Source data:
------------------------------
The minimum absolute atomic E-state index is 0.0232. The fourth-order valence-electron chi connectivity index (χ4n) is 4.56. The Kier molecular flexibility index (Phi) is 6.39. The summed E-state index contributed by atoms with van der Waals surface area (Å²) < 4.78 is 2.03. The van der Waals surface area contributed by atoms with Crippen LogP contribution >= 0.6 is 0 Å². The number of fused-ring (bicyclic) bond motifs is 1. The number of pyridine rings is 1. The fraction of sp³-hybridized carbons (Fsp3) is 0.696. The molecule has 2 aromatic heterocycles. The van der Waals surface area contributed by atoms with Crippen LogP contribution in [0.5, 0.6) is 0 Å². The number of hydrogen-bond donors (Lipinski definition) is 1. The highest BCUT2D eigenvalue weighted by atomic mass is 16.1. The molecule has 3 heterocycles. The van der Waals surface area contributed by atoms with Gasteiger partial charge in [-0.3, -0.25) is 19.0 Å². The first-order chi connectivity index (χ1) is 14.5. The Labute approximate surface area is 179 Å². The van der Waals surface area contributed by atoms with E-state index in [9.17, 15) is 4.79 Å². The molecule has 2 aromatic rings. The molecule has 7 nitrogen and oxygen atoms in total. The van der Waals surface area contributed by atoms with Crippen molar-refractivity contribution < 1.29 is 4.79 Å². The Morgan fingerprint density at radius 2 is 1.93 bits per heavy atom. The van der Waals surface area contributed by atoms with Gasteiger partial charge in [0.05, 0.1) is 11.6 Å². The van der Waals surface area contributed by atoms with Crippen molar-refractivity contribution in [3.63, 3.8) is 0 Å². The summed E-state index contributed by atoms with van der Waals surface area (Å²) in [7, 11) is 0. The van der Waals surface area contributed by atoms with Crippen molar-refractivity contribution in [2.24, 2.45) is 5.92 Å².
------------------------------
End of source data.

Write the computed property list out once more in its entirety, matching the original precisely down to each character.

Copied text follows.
The minimum absolute atomic E-state index is 0.0232. The fourth-order valence-electron chi connectivity index (χ4n) is 4.56. The Kier molecular flexibility index (Phi) is 6.39. The summed E-state index contributed by atoms with van der Waals surface area (Å²) < 4.78 is 2.03. The van der Waals surface area contributed by atoms with Crippen LogP contribution >= 0.6 is 0 Å². The number of fused-ring (bicyclic) bond motifs is 1. The number of pyridine rings is 1. The fraction of sp³-hybridized carbons (Fsp3) is 0.696. The molecule has 2 aromatic heterocycles. The van der Waals surface area contributed by atoms with Crippen LogP contribution in [0.5, 0.6) is 0 Å². The number of hydrogen-bond donors (Lipinski definition) is 1. The highest BCUT2D eigenvalue weighted by atomic mass is 16.1. The molecule has 3 heterocycles. The van der Waals surface area contributed by atoms with Gasteiger partial charge in [-0.3, -0.25) is 19.0 Å². The first-order chi connectivity index (χ1) is 14.5. The Labute approximate surface area is 179 Å². The van der Waals surface area contributed by atoms with E-state index in [9.17, 15) is 4.79 Å². The molecule has 2 aromatic rings. The molecule has 7 nitrogen and oxygen atoms in total. The van der Waals surface area contributed by atoms with Crippen molar-refractivity contribution < 1.29 is 4.79 Å². The Morgan fingerprint density at radius 2 is 1.93 bits per heavy atom. The van der Waals surface area contributed by atoms with Gasteiger partial charge in [0.05, 0.1) is 11.6 Å². The van der Waals surface area contributed by atoms with Crippen molar-refractivity contribution in [3.63, 3.8) is 0 Å². The summed E-state index contributed by atoms with van der Waals surface area (Å²) in [7, 11) is 0. The van der Waals surface area contributed by atoms with Crippen molar-refractivity contribution in [2.24, 2.45) is 5.92 Å².